Yousab El Abah

Yousab El Abah, also known as Joseph el-Abbah ("Yousab the Husky"), originally called Yousef (1735 – 24 January 1826), was a Coptic Christian bishop, theologian and saint.

Early life[edit]

El Abah was born in the village of El Nikhela in the Assiut Governorate, Egypt.


He was drawn to the monastic life and entered the Monastery of St. Anthony at age 25 in 1760. He took the name Yousef el Antony and lived a life of asceticism and worship. El Abah was fond of reading, as he was very keen on studying and researching manuscripts. He was later recognized as a pastor, then as a bishop.

In 1790, Pope John XVIII, the Patriarch of Alexandria, assigned him as the 108th student.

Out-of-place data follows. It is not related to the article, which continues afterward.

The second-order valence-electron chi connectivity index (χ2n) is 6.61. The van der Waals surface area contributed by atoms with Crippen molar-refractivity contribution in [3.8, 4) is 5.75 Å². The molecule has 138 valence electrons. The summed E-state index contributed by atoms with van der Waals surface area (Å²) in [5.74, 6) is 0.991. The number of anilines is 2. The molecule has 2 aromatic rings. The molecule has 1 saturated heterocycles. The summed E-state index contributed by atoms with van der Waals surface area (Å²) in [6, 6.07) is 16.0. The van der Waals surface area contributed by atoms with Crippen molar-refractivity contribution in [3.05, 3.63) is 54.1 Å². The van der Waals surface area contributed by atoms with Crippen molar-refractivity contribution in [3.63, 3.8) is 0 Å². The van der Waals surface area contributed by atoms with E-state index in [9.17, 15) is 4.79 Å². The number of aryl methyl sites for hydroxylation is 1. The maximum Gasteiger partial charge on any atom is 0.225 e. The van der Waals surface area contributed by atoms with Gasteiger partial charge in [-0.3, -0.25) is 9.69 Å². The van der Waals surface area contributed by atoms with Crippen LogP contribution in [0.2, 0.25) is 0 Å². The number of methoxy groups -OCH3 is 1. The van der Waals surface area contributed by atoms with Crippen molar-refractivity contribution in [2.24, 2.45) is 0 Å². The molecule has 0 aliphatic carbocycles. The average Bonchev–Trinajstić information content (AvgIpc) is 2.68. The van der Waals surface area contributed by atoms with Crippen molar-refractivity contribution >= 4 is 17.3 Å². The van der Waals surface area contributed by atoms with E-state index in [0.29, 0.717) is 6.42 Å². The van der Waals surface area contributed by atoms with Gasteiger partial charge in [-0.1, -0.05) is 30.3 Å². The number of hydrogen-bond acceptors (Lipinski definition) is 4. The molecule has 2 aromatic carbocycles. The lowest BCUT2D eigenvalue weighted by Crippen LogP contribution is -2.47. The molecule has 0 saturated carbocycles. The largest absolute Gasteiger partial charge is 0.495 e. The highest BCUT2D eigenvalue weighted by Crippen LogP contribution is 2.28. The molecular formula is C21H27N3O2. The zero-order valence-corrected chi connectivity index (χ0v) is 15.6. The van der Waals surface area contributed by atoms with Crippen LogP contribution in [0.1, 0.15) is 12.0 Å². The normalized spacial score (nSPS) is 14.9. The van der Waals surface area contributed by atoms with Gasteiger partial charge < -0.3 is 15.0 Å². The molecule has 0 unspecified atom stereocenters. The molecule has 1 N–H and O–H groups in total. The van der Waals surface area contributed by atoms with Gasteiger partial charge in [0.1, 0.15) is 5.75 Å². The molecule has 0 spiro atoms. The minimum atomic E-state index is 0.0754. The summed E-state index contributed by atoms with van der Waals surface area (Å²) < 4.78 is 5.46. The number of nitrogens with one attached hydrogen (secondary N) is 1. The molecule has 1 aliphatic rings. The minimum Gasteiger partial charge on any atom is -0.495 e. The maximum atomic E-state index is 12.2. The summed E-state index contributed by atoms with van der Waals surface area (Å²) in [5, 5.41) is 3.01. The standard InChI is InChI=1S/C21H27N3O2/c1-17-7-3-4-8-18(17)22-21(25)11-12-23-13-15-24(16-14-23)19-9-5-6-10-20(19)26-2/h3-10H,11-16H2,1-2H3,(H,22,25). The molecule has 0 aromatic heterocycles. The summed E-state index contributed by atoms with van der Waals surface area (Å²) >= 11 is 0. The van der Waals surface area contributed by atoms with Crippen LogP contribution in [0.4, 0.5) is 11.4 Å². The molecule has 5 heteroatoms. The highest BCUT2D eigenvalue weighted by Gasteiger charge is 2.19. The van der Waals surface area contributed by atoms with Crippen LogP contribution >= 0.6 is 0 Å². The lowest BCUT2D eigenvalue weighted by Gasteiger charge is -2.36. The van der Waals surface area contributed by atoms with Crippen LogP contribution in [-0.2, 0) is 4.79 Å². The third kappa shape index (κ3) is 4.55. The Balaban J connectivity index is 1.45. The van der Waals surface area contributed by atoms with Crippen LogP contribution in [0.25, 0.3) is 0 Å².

In 1791, he was appointed Bishop of Girga and Akhmim; known as Anba Yousab.

He was interested in teaching about life, preaching, and writing educational articles such as those from his books, The Weapon of The Believer and Stair Book.

During the papacy of John, Pope Pius VI of Rome attempted to attract the Eastern Churches to Roman Catholicism. Thus, he published the proceedings of the Council of Chalcedon and distributed it in all the countries of the East. He also sent an envoy to Pope John XVIII of Alexandria, asking him to unite with the Roman Catholic Church. As a famous scholar and theologian, Yousab was asked to respond to the message, refuting its claims and defending the Non-Chalcedonian Position.